In 1947 the Trenton Six Case went to trial in Trenton, New Jersey. Six African American defendants were convicted by an all-white jury and sentenced to death for the murder of an elderly white shopkeeper based on coerced confessions.

1950s and 1960s

In the 1950s, the Port Authority of New York and New Jersey planned and built the Port Newark-Elizabeth Marine Terminal in the cities of Newark and Elizabeth. This was the first port in the world to containerize due to the innovation of Malcolm McLean and the founding of the Sea-Land Corporation.[12] The newly opened port quickly made the docks of Brooklyn, Lower Manhattan and Hoboken obsolete. In 1985 the port was the busiest in the world.[13]

In the early 1950s, the cities of New Jersey began experiencing urban decay. Governments attempted to intervene with the urban decay, focusing on the office Gateway Center and several other projects. However, suburbs continued to grow. Revolts occurred, often due to frustration about the poor urban conditions. As urban decay started a gap between the wealthier suburbs and poorer cities, state income taxes were implemented to stop the gap. Around the 1970s, urbanization started increasing again.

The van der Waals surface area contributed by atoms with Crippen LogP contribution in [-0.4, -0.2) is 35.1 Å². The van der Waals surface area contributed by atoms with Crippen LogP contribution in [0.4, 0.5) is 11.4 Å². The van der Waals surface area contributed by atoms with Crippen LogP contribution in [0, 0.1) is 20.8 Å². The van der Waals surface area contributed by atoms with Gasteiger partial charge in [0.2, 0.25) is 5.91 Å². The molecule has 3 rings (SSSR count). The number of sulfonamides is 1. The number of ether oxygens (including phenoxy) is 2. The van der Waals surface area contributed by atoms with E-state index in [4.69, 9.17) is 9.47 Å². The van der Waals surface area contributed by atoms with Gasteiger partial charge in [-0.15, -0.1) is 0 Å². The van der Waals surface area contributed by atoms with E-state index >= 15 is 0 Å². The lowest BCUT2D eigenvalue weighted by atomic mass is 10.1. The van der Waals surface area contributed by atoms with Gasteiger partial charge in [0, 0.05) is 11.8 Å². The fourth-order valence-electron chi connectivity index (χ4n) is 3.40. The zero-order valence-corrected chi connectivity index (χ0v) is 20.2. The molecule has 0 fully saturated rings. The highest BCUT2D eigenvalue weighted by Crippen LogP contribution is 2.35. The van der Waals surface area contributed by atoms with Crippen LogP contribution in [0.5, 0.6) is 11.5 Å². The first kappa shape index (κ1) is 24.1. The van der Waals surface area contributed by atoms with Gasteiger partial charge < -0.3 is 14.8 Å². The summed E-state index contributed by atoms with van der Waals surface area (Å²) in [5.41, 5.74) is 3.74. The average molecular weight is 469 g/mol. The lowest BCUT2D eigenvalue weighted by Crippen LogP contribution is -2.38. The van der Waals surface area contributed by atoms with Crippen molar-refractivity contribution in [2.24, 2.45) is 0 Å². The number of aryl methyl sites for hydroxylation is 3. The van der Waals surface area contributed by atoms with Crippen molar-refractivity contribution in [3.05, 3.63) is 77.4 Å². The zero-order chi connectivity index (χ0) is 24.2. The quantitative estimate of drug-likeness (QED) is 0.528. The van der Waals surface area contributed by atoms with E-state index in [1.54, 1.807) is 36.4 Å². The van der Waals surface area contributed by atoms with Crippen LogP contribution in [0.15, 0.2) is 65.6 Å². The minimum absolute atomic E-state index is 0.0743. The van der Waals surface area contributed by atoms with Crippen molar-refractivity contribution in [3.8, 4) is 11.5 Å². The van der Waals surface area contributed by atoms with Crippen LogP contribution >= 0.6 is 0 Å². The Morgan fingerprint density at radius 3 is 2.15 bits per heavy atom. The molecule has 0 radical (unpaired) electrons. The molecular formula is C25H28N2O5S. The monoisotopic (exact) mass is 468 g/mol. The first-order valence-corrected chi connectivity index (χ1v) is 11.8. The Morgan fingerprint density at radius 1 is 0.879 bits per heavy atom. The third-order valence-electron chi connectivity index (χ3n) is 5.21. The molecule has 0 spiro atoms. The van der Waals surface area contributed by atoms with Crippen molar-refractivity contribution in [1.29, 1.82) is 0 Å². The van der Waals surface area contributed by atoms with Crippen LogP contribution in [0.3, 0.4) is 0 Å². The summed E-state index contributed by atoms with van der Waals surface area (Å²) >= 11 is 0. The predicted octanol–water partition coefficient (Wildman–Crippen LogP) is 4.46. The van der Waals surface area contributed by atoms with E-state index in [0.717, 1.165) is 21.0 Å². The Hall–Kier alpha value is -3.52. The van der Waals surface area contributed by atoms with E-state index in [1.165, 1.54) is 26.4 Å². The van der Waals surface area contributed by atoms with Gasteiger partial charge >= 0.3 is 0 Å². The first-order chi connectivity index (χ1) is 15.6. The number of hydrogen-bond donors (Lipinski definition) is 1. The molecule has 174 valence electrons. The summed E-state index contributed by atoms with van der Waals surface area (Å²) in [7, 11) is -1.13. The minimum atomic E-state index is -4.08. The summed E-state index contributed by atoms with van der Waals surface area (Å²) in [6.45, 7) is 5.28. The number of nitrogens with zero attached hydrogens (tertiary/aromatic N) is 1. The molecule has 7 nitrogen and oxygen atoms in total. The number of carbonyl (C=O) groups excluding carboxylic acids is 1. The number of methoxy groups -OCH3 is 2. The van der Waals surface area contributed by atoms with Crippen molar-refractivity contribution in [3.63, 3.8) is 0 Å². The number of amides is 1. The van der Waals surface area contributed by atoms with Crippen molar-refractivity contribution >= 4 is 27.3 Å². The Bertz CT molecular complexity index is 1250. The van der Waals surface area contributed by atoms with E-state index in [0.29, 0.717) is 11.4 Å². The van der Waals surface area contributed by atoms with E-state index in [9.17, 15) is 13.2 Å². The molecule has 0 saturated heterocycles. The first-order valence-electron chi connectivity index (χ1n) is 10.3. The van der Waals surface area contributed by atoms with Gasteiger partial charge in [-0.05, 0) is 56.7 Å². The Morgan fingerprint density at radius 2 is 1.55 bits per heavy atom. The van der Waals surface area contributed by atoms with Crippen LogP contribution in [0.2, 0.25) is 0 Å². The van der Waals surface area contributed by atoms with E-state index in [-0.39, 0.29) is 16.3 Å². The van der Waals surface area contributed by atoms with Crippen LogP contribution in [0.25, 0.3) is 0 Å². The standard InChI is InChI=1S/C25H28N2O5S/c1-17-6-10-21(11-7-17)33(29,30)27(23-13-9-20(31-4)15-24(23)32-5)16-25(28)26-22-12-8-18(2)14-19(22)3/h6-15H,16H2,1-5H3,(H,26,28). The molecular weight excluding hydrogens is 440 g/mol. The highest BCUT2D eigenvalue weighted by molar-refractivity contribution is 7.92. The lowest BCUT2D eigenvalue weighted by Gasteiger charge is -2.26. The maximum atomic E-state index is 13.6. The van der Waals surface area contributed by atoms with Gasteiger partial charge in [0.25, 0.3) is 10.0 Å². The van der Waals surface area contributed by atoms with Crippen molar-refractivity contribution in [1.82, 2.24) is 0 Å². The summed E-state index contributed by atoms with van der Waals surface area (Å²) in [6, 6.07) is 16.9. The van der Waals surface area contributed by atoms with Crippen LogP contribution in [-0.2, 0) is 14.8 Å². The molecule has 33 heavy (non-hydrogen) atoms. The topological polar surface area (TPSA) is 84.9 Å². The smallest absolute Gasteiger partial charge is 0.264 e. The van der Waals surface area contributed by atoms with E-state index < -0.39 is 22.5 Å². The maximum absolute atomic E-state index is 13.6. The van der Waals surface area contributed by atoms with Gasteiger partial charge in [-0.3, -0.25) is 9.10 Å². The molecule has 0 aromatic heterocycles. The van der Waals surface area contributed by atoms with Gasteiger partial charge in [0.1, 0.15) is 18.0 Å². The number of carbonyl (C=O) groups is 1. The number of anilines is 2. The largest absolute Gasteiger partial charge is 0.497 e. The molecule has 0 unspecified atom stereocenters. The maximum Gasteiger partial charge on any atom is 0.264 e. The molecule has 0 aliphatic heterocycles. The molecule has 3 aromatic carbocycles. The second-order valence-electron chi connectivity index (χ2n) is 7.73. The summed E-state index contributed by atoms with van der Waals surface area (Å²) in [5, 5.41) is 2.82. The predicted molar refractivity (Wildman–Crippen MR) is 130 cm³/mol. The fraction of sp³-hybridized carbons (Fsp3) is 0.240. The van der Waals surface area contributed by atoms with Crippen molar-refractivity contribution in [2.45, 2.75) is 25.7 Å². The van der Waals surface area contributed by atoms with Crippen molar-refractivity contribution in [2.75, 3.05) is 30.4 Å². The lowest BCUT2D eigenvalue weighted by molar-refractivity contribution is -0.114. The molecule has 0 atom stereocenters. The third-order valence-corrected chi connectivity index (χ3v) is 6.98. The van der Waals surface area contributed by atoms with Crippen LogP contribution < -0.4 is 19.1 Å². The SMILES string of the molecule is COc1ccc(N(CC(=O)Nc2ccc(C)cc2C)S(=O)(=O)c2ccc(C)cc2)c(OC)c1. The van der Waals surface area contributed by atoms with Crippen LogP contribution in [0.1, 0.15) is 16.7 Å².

Lyndon Johnson meets Alexei Kosygin in Glassboro

During the 1960s, many African Americans felt disenfranchised. This feeling was exacerbated by police forces, which often sided against African Americans. This tension led to race riots, the first of which occurred in Jersey City on August 2, 1964, causing heavy damage to the Jersey City area. 71 stores were damaged and 46 people were injured. From August 11 to August 13, 1964, similar riots occurred in Paterson and Elizabeth. In the Paterson riot, twenty stores and other buildings were damaged, and eight people were injured. In the Elizabeth riot, six people were injured and seventeen stores were damaged. In the aftermath of these riots, 135 people were arrested.[14][15]

In the middle of the Cold War from June 23 to June 25, 1967, president Lyndon Johnson met with Soviet premier Alexei Kosygin in Glassboro, New Jersey [16] at the Glassboro State College. No specific agreements were reached, especially in the area of restrictions on anti-ballistic missile systems. However, the meeting helped improve the strained relationships between the Soviet Union and the US.